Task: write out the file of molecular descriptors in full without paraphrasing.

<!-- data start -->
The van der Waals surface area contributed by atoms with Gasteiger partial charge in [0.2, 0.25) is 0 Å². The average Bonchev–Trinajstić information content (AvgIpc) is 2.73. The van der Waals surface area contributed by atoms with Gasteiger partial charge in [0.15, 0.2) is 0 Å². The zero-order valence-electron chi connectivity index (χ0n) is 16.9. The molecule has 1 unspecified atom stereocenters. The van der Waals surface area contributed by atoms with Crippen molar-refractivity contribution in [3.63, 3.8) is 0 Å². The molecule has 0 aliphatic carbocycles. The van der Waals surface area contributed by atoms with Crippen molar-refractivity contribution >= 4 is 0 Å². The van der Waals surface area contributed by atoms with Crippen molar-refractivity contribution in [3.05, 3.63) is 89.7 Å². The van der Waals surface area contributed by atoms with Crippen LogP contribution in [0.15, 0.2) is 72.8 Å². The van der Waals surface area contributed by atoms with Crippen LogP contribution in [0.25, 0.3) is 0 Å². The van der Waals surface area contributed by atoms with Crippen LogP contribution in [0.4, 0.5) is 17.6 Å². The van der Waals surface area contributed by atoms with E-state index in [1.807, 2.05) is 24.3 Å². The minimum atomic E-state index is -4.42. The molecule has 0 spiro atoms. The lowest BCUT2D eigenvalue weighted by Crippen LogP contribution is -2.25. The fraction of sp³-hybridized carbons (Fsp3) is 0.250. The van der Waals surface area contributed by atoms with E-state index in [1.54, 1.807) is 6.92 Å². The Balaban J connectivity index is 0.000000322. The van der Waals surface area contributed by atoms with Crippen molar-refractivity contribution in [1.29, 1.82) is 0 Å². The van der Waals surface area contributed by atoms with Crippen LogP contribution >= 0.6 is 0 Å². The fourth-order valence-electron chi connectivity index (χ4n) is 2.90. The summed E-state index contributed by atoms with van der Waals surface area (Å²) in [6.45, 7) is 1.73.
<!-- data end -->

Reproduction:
The van der Waals surface area contributed by atoms with Gasteiger partial charge in [0.2, 0.25) is 0 Å². The average Bonchev–Trinajstić information content (AvgIpc) is 2.73. The van der Waals surface area contributed by atoms with Gasteiger partial charge in [0.15, 0.2) is 0 Å². The zero-order valence-electron chi connectivity index (χ0n) is 16.9. The molecule has 1 unspecified atom stereocenters. The van der Waals surface area contributed by atoms with Crippen molar-refractivity contribution in [3.63, 3.8) is 0 Å². The molecule has 0 aliphatic carbocycles. The van der Waals surface area contributed by atoms with Crippen molar-refractivity contribution >= 4 is 0 Å². The van der Waals surface area contributed by atoms with Crippen molar-refractivity contribution in [3.05, 3.63) is 89.7 Å². The van der Waals surface area contributed by atoms with Crippen LogP contribution in [0.15, 0.2) is 72.8 Å². The van der Waals surface area contributed by atoms with Crippen LogP contribution in [0.25, 0.3) is 0 Å². The van der Waals surface area contributed by atoms with Crippen LogP contribution in [0.4, 0.5) is 17.6 Å². The van der Waals surface area contributed by atoms with E-state index in [1.807, 2.05) is 24.3 Å². The minimum atomic E-state index is -4.42. The molecule has 0 spiro atoms. The lowest BCUT2D eigenvalue weighted by Crippen LogP contribution is -2.25. The fraction of sp³-hybridized carbons (Fsp3) is 0.250. The van der Waals surface area contributed by atoms with E-state index in [1.54, 1.807) is 6.92 Å². The Balaban J connectivity index is 0.000000322. The van der Waals surface area contributed by atoms with Crippen molar-refractivity contribution in [1.29, 1.82) is 0 Å². The van der Waals surface area contributed by atoms with Crippen LogP contribution >= 0.6 is 0 Å². The fourth-order valence-electron chi connectivity index (χ4n) is 2.90. The summed E-state index contributed by atoms with van der Waals surface area (Å²) in [6.45, 7) is 1.73.